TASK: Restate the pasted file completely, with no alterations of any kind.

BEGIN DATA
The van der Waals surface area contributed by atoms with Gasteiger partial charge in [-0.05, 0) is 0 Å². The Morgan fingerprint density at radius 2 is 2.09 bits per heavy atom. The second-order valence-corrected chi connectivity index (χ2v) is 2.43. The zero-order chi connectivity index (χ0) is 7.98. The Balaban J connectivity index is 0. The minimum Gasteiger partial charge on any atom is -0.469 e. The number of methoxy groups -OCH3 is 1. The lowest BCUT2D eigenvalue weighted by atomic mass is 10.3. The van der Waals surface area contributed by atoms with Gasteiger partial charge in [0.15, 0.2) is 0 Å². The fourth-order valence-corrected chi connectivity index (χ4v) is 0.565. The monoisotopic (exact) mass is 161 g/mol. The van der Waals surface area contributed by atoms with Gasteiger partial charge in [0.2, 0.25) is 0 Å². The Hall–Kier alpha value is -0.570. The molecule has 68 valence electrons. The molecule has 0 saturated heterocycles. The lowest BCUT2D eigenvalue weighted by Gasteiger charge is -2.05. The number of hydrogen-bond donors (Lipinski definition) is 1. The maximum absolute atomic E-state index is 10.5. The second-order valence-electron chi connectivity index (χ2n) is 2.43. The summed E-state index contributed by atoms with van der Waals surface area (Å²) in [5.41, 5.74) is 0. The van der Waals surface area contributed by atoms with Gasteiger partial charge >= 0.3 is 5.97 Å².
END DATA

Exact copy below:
The van der Waals surface area contributed by atoms with Gasteiger partial charge in [-0.05, 0) is 0 Å². The Morgan fingerprint density at radius 2 is 2.09 bits per heavy atom. The second-order valence-corrected chi connectivity index (χ2v) is 2.43. The zero-order chi connectivity index (χ0) is 7.98. The Balaban J connectivity index is 0. The minimum Gasteiger partial charge on any atom is -0.469 e. The number of methoxy groups -OCH3 is 1. The lowest BCUT2D eigenvalue weighted by atomic mass is 10.3. The van der Waals surface area contributed by atoms with Gasteiger partial charge in [0.15, 0.2) is 0 Å². The fourth-order valence-corrected chi connectivity index (χ4v) is 0.565. The monoisotopic (exact) mass is 161 g/mol. The van der Waals surface area contributed by atoms with Gasteiger partial charge in [0.2, 0.25) is 0 Å². The Hall–Kier alpha value is -0.570. The molecule has 68 valence electrons. The molecule has 0 saturated heterocycles. The lowest BCUT2D eigenvalue weighted by Gasteiger charge is -2.05. The number of hydrogen-bond donors (Lipinski definition) is 1. The maximum absolute atomic E-state index is 10.5. The second-order valence-electron chi connectivity index (χ2n) is 2.43. The summed E-state index contributed by atoms with van der Waals surface area (Å²) in [5.41, 5.74) is 0. The van der Waals surface area contributed by atoms with Gasteiger partial charge >= 0.3 is 5.97 Å².